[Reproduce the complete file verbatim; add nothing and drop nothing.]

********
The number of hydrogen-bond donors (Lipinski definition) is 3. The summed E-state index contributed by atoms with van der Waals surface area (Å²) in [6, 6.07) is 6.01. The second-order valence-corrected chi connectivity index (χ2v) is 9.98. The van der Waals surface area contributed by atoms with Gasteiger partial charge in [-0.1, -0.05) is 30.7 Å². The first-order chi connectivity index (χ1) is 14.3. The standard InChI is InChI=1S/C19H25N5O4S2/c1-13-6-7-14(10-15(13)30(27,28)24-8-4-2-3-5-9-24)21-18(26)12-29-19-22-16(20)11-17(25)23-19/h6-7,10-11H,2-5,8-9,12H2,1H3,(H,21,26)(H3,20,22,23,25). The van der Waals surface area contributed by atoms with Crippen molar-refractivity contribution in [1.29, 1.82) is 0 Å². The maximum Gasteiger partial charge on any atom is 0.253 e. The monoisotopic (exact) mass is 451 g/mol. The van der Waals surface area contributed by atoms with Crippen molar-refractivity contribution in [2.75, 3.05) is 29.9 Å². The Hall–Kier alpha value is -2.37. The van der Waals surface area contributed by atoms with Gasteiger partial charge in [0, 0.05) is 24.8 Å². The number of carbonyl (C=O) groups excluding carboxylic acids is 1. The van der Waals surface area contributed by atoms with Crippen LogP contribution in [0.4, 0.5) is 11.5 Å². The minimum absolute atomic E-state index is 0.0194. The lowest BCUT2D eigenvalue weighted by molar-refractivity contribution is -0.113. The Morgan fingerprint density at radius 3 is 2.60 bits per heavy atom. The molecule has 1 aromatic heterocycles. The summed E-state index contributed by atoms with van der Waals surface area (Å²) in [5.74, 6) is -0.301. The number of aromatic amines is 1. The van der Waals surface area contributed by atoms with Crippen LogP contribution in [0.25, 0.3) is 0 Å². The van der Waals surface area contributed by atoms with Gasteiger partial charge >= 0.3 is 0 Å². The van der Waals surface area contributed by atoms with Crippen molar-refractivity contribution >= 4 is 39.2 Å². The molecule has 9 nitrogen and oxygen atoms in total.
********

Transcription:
The number of hydrogen-bond donors (Lipinski definition) is 3. The summed E-state index contributed by atoms with van der Waals surface area (Å²) in [6, 6.07) is 6.01. The second-order valence-corrected chi connectivity index (χ2v) is 9.98. The van der Waals surface area contributed by atoms with Gasteiger partial charge in [-0.1, -0.05) is 30.7 Å². The first-order chi connectivity index (χ1) is 14.3. The standard InChI is InChI=1S/C19H25N5O4S2/c1-13-6-7-14(10-15(13)30(27,28)24-8-4-2-3-5-9-24)21-18(26)12-29-19-22-16(20)11-17(25)23-19/h6-7,10-11H,2-5,8-9,12H2,1H3,(H,21,26)(H3,20,22,23,25). The van der Waals surface area contributed by atoms with Crippen molar-refractivity contribution in [1.29, 1.82) is 0 Å². The maximum Gasteiger partial charge on any atom is 0.253 e. The monoisotopic (exact) mass is 451 g/mol. The van der Waals surface area contributed by atoms with Crippen molar-refractivity contribution in [2.75, 3.05) is 29.9 Å². The Hall–Kier alpha value is -2.37. The van der Waals surface area contributed by atoms with Gasteiger partial charge in [0, 0.05) is 24.8 Å². The number of carbonyl (C=O) groups excluding carboxylic acids is 1. The van der Waals surface area contributed by atoms with Crippen LogP contribution in [0.4, 0.5) is 11.5 Å². The minimum absolute atomic E-state index is 0.0194. The lowest BCUT2D eigenvalue weighted by molar-refractivity contribution is -0.113. The Morgan fingerprint density at radius 3 is 2.60 bits per heavy atom. The molecule has 1 aromatic heterocycles. The summed E-state index contributed by atoms with van der Waals surface area (Å²) in [5.74, 6) is -0.301. The number of aromatic amines is 1. The van der Waals surface area contributed by atoms with Crippen LogP contribution in [0.25, 0.3) is 0 Å². The van der Waals surface area contributed by atoms with Gasteiger partial charge >= 0.3 is 0 Å². The van der Waals surface area contributed by atoms with Crippen molar-refractivity contribution >= 4 is 39.2 Å². The molecule has 9 nitrogen and oxygen atoms in total.